Today, Ian Robertson, a member of the board of BMW, confirmed that the company is not considering moving production out of the United Kingdom because of the uncertainty that is linked to Brexit.
At a conference, a reporter asked Robertson whether the German car manufacturer was “actively considering” moving its production out of the United Kingdom because of the uncertainty over the future trade relationships. Robertson answered: “no we’re not.”
He added: “We are committed to our operations in the UK, our workforce here.”
The statement of the board member is in contrast to the comments that were published in the Financial Times last Tuesday which suggested that the German carmaker had joined the likes of Airbus in its warning that thousands of jobs in the United Kingdom would be under threat over a ‘no deal’ Brexit.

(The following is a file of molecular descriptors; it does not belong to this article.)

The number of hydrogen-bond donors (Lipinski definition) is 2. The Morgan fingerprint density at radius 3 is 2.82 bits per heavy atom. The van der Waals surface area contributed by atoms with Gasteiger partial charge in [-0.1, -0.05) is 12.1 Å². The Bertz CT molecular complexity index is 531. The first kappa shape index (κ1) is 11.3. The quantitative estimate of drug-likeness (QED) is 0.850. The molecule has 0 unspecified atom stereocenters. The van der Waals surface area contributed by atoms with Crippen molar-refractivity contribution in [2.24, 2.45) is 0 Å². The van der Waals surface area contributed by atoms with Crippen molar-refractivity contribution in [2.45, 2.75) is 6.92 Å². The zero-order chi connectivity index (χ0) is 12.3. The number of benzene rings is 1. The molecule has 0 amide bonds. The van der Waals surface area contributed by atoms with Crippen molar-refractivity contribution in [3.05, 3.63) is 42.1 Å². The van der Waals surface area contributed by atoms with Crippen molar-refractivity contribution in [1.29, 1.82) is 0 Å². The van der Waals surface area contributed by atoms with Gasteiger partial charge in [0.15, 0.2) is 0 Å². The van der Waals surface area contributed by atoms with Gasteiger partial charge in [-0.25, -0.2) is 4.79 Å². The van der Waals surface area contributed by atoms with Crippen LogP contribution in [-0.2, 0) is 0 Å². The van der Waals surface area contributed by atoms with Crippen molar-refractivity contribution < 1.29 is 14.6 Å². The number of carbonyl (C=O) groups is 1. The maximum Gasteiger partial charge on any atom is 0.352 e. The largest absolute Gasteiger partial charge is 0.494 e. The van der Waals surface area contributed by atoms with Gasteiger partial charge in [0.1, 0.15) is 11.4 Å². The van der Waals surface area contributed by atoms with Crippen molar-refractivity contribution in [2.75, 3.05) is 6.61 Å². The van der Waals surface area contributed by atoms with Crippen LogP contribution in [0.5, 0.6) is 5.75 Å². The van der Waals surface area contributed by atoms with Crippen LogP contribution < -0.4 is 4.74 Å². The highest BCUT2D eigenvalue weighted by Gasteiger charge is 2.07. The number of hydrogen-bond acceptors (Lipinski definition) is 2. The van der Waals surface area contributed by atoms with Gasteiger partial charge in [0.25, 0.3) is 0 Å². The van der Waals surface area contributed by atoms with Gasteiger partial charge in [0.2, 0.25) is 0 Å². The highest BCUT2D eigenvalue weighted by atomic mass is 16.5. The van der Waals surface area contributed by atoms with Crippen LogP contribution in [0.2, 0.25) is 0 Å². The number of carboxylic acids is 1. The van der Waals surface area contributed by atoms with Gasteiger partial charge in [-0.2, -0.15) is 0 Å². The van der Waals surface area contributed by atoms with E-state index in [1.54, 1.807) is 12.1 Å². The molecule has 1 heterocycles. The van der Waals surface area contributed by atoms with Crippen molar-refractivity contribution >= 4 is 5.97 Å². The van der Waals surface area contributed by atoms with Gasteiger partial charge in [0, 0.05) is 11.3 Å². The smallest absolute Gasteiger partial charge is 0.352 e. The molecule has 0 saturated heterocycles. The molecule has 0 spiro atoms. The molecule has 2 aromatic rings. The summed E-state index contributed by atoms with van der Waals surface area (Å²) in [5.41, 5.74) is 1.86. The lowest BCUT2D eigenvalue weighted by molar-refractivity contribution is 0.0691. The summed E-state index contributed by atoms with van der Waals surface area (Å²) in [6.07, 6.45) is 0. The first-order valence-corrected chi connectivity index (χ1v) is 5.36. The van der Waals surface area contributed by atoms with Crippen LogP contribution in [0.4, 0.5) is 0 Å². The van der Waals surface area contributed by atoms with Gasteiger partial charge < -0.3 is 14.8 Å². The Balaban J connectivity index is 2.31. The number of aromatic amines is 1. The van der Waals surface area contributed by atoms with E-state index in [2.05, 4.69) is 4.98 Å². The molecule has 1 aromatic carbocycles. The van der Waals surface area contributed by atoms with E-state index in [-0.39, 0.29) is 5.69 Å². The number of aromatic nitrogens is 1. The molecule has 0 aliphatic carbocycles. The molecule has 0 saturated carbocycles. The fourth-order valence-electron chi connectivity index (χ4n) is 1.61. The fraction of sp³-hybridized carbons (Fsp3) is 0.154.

Stephan Freismuth, the customs manager of BMW, was quoted while stating: “We always said we can do our best and prepare everything, but if at the end of the day the supply chain will have a stop at the border, then we cannot produce our products in the UK.”
Robertson said that the comments of the customs manager were taken out of context and was referring to the supply chain disruption that resulted in delays to production at the factories of the company.
Approximately 60 percent of the 378,000 Minis that were made by BMW during the previous year were released from the production line in Oxford. Currently, its factories in Hams Hall, Oxford, and Swindon employ around 6,300 workers to make the engines and Mini vehicles of BMW.
Also, around 90 percent of the parts that were used in the British plants of the company come from Europe. A department for business, energy and industrial strategy spokesperson said that their department was confident that the government would be able to secure a good deal with the European Union.